Lavo NYC


Located on E. 58th Street. $31 million, 6,500 sq ft. (605 sq. meters).


Another offering from the Tao Group, Lavo must be one of the strangest hybrids ever conceived, one part rustic Italian dining room, and one part glitzy nightclub. It is not a combination that springs to mind for most people, however that may be the secret to Tao’s group success, concepts/combinations no one else has tried or even thought of. This upper East Side restaurant/nightclub is another huge location on the scale of most restaurants, although compared to Tao Asian Bistro and Tao Downtown it’s 6,500 sq. ft. is downright intimate.

Old Ebbitt Grill


Located on 15th Street NW, Washington D.C. $28 million, 25,000 sq ft. (2,223 sq. meters).


The oldest restaurant on this list, dating from 1856 (although not in its original location). Since 1983 occupying what was an old Vaudeville theater, like every restaurant on this list, to varying degrees, it is a massive space capable of handling thousands of diners a night. Also like many restaurants on this list a substantial portion of their revenue comes from alcohol sales. It’s rustic interior features items retained from the original 1856 location or recreations of 19th century artifacts. Being in Washington D.C (close to the White House) it’s been the scene of several political scandals and intrigues. Even though their signature item is a bacon cheeseburger, their menu (while simple and basic) is well-reviewed and manages to attract almost 2,000 diners a day.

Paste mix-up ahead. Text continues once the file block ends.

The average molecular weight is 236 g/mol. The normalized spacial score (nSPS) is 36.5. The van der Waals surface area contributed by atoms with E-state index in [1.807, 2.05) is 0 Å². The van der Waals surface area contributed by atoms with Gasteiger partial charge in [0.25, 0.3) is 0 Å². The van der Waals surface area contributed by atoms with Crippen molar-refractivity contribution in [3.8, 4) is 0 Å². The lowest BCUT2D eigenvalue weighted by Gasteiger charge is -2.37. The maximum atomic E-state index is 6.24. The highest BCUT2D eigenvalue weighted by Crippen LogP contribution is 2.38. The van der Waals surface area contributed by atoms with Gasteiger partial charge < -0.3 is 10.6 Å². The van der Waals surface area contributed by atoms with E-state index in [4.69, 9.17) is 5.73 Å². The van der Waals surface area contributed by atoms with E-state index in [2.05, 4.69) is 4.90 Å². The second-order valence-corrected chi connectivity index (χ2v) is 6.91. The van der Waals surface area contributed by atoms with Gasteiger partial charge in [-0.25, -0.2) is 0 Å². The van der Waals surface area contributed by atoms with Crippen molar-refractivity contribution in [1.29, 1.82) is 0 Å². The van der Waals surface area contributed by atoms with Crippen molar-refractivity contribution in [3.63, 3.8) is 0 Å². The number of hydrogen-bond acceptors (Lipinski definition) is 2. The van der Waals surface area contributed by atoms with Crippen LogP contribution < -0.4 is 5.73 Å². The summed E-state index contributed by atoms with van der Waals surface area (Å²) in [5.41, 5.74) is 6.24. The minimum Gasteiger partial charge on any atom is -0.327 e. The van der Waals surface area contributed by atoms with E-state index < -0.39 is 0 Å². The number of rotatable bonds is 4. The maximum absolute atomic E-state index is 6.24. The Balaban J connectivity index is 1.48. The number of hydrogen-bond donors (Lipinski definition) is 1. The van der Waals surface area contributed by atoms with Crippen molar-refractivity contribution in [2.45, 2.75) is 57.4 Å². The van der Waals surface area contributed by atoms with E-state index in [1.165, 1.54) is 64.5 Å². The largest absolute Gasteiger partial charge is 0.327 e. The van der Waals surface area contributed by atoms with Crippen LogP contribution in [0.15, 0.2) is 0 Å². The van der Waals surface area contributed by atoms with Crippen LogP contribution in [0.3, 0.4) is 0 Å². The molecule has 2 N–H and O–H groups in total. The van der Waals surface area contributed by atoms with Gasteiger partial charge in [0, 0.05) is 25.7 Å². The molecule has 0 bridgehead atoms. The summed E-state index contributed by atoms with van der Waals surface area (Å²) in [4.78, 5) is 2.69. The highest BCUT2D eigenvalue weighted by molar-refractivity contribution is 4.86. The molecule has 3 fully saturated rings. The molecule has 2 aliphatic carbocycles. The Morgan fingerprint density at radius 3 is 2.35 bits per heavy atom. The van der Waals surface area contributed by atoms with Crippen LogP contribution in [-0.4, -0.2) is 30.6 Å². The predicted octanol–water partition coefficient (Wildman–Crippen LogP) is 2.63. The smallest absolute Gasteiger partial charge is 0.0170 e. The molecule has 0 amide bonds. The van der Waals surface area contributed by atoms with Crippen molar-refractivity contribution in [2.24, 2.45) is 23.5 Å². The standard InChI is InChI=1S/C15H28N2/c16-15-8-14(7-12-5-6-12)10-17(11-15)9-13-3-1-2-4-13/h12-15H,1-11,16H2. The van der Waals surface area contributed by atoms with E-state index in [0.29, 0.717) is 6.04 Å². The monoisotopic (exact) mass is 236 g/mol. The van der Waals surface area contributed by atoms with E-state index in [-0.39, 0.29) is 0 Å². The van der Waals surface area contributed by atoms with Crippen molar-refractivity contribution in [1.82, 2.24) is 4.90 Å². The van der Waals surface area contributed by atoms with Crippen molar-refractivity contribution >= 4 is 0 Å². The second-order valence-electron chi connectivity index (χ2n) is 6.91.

CDL club-restaurant


Located on  Povarskaya Street, Moscow. An estimated $26-28 million.


Another historic location, in this instance an 18th century mansion, CDL features a large multi-level main dining room, and several private rooms that are often used for large company functions or diplomatic gatherings. It has also hosted many heads of state, and remains popular with the city’s ruling elite as well as visitors, providing a menu of largely traditional Russian food (hard to go wrong with caviar after all). And once again they maximize the use of their space by attracting late-night partiers who wish to dance, drink vodka and consume caviar into the wee hours of the morning. No firm sales numbers for CDL, but based on their size, volume and average menu price the above estimate should be within an accurate range.

Felix Hong Kong